WHITELY filed a bill against Swayne, in the Circuit Court for Southern Ohio, to enjoin the use of a certain machine known as the Kirbey Harvester. As the case was presented in the argument, he relied upon a patent granted to one Steadman, May 23, 1854, for an improvement in clover and grass-seed harvesters, which had been assigned to him (Whitely), and surrendered, and three reissues granted to him on the 19th June, 1860. The machine complained of, and sought to be enjoined, had been originally patented to one Byron Dinsmore. Dinsmore's specification was sworn to, December 31st, 1850, and was received at the Patent Office, January 10th, 1851. His patent was issued February 10th, 1852. He made and tried one of his machines in 1850, and cut some ten or twenty acres with it. In 1851 he made twenty-one of them, and between fifty of sixty of them in the following year. On the 18th of April, 1852, three months after the date of Dinsmore's patent, Steadman filed a caveat in the Patent Office, in which he stated that he was engaged in making experiments for perfecting certain improvements in a machine for harvesting clover and grass-seed, preparatory to letters patent therefor. As already stated, this patent was granted May 23, 1854. Besides the caveat and the patent, there was an account, given in the testimony, of the working of the machine, by Mr. Hatch, a neighbor of Steadman's, who resided in Holley, Orleans County, New York, in 1854. The machine was tried in the neighborhood on several occasions in clover fields, but never went into successful practical operation. No machines were ever made under the patent after the first, which was about the time the patent was granted. The experiment appeared to have been wholly given up and abandoned by Steadman as a failure; and it thus remained for some six years, when the complainant (Whitely), took from him an assignment of the patent, and procured the three reissues already referred to. The bill was dismissed by the court below, and the complainant brought the case here.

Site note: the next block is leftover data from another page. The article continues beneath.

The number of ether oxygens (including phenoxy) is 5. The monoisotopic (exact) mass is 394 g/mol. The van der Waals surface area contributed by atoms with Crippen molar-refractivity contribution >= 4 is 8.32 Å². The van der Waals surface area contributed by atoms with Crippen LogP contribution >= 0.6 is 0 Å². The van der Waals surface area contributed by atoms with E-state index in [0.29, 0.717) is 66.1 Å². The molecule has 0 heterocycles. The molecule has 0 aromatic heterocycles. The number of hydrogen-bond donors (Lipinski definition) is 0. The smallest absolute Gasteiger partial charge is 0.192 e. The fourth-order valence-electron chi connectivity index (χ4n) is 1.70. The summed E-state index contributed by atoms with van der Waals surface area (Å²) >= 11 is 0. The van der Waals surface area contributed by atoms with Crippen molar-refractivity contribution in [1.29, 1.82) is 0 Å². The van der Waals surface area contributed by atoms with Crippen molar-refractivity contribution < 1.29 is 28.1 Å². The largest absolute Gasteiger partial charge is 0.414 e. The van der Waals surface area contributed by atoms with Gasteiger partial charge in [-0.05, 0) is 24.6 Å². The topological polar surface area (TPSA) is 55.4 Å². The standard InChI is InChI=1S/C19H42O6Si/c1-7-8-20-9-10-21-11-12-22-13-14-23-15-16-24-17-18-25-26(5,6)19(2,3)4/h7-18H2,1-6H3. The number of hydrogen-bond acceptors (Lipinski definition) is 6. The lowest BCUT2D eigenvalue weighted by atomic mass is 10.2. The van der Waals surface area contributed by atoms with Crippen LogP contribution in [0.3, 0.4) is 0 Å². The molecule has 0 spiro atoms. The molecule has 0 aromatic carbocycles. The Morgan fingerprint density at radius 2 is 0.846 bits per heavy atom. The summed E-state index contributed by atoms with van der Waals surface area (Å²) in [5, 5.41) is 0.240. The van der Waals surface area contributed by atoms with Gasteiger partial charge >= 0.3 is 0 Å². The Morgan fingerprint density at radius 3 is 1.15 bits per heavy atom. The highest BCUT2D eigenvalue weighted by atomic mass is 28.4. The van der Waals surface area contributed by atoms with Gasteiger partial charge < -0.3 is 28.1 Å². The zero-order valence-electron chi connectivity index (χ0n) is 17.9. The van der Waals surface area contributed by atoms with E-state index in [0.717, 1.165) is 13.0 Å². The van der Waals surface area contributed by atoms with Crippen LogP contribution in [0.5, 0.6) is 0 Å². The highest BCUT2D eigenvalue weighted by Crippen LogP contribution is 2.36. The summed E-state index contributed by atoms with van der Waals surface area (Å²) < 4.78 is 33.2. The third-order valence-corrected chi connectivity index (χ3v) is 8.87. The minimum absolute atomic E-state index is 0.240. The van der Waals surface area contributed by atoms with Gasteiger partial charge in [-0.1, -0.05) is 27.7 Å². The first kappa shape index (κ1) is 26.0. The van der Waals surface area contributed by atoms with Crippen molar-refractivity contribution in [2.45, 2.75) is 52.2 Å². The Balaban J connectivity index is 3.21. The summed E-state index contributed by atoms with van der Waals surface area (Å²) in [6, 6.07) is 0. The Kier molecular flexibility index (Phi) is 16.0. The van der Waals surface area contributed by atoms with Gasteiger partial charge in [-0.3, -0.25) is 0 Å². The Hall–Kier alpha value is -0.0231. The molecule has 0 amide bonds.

The plaintiff's title, and the one upon which he must succeed against the defendant, if he succeeds at all, rests upon a patent for improvements in a machine for harvesting clover and grass-seed; which improvements, after a full and fair trial, resulted in unsuccessful experiments, and which were finally abandoned. They never went into any useful or practical operation, and nothing more was heard of them from Steadman or any other person, for a period of six years. At the end of this period the plaintiff takes an assignment of the patentee, and is, doubtless, vested with all his rights. But what were those rights? Clearly, if any other person had chosen to take up the subject of the improvements, where it was left off by Steadman, he had a right thus to enter upon it, and if successful, would be entitled to the merit of them as an original inventor, for he is the first inventor, and entitled to the patent, who, being an original discoverer, has first perfected and adapted the invention to actual use.*fn1 *
Hence, if Dinsmore's patent was later than that of Steadman, and was for similar improvements, it would constitute a perfect defence against the suit in the present case, as the plaintiff is obliged to reply wholly on this assignment of Steadman, and stands in his footsteps, and has no better title. But the fact is otherwise. Dinsmore's invention goes back to the year 1850. His first machine was successfully tried in the harvest of that year. Some twenty-one were made in the year 1851, and from fifty to sixty in 1852. Steadman's caveat was even not filed in the Patent Office till after Dinsmore's patent was issued. The present defendant derives his title from Dinsmore. The case is too plain to require any extended examination.